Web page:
In both cases, the witnesses promptly forgot what had happened.
Most people appear to have a very low tolerance for anything they may prefer to believe is impossible; denial is most often their best refuge from events they have witnessed that might drive them mad if they choose to remember…
We do sound mad? Yes?
Of course, we assure you we are not at all mad, however you may possibly take a long time to remember enough times when you have died in your current incarnation to begin to believe our assertions. However, according to some of our friends, eventually you will come to agree with us, if not before you die again, then sometime after you have died many more times.
<WARNING> We strongly recommend that you do not kill yourselves to test our assertions.
The safest way to understand your own immortality is to choose to remember times in this lifetime when you have already died. We already know that you have died many times already, so this should not be too hard to learn to do if you really wish to know for yourself that what we have explained to you may really be true.
It’s like our mom says, “if you want to prove you can fly, be sure to do it from the ground up”.
How do we know you have died many times already?
Death is written into the fabric of every person’s lives; no matter how you divide up time, you are always being killed, and the universe you live in is always disappearing with you as you die.
This is a function of how creation works, but then so is the ‘big bang’. If you think creationism and science cannot be reconciled, we would like to suggest you read: The Great False Debate, Science vs. Religion
Once you have died, you may have several options. In one option you will always return to the life you have just departed from, and you then resume your life wherever you left off. No matter how much time you spend with your other options, your previous life will always be waiting for you to return to it and resume it.
Another option is to try a different incarnation. You can enter any of your other incarnations, even a ‘new’ one at any time. If a part of you is currently living that lifetime they may agree to swap with you.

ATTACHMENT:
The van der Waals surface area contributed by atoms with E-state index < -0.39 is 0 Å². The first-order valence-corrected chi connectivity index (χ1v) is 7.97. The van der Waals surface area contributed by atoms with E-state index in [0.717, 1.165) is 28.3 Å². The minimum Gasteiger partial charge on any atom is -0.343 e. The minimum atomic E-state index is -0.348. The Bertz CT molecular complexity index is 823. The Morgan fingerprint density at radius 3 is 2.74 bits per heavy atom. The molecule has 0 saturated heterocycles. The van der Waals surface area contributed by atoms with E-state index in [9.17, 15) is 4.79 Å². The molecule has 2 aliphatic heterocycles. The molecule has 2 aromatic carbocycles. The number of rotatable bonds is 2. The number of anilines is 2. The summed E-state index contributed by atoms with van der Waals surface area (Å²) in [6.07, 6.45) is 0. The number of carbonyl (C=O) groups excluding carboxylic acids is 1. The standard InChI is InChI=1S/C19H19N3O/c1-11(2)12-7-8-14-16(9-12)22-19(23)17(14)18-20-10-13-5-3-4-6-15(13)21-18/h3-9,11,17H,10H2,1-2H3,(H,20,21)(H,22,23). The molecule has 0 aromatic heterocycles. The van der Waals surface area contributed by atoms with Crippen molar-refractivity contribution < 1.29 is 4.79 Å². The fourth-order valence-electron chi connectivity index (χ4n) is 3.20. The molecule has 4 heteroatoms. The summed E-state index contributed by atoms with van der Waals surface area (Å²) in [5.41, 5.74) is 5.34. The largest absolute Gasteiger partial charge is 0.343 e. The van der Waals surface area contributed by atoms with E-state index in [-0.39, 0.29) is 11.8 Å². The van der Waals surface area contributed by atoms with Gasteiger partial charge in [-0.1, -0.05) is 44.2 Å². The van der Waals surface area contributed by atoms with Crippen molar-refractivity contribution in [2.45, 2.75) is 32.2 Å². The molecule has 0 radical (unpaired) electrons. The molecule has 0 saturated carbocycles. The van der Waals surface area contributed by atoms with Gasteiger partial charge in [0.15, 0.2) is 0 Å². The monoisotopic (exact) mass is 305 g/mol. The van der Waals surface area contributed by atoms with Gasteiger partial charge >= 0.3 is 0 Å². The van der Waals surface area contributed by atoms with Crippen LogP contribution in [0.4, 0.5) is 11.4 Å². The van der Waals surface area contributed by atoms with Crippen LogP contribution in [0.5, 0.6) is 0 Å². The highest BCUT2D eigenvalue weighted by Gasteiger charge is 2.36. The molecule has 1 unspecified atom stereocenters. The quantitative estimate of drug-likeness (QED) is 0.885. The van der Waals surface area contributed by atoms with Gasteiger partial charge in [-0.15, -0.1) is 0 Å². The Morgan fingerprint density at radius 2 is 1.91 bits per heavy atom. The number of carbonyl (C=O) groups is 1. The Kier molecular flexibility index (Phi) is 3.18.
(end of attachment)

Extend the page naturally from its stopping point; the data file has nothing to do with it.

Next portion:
Please note, in some circumstances, swapping your consciousness with someone in another incarnation including another of your own incarnations may occur for brief spans of time, following which you may return to whichever incarnation you were previously living in.
Yet another option is to spend some time, as many eternities as you like, really, remaining in the ‘afterlife’ or underworld, in order to get to know what reality is like from the other side, as it were… The afterlife can be lots of fun, you may meet all sorts of people you love, and may be free to have as many adventures as you like. The downside to such sojourns in these ‘afterlife’ experiences is that you must cross the River Lethe to return to life, and are therefor, on exiting, you may most likely forget all of your ‘afterlife’ experiences, whenever you have return to life.
Regardless of your choices, (and, you are always free to choose all of them simultaneously), after you have died some of yourselves will always return to the whichever lives you have ‘recently’ died in and resume them.
As impossible as this may seem, this is not some paradox, this is just how things really are.
We owe you explanations of why the corpses of people you know who have died do not seem to return to life, and the ways you may harm yourselves by suicide without successfully escaping from whatever torment drove you to kill yourselves. That will come another time, we can’t quite remember where we have made that explanation before or we would link it here now…
Bye, bye fer now, and remember, Enjoy!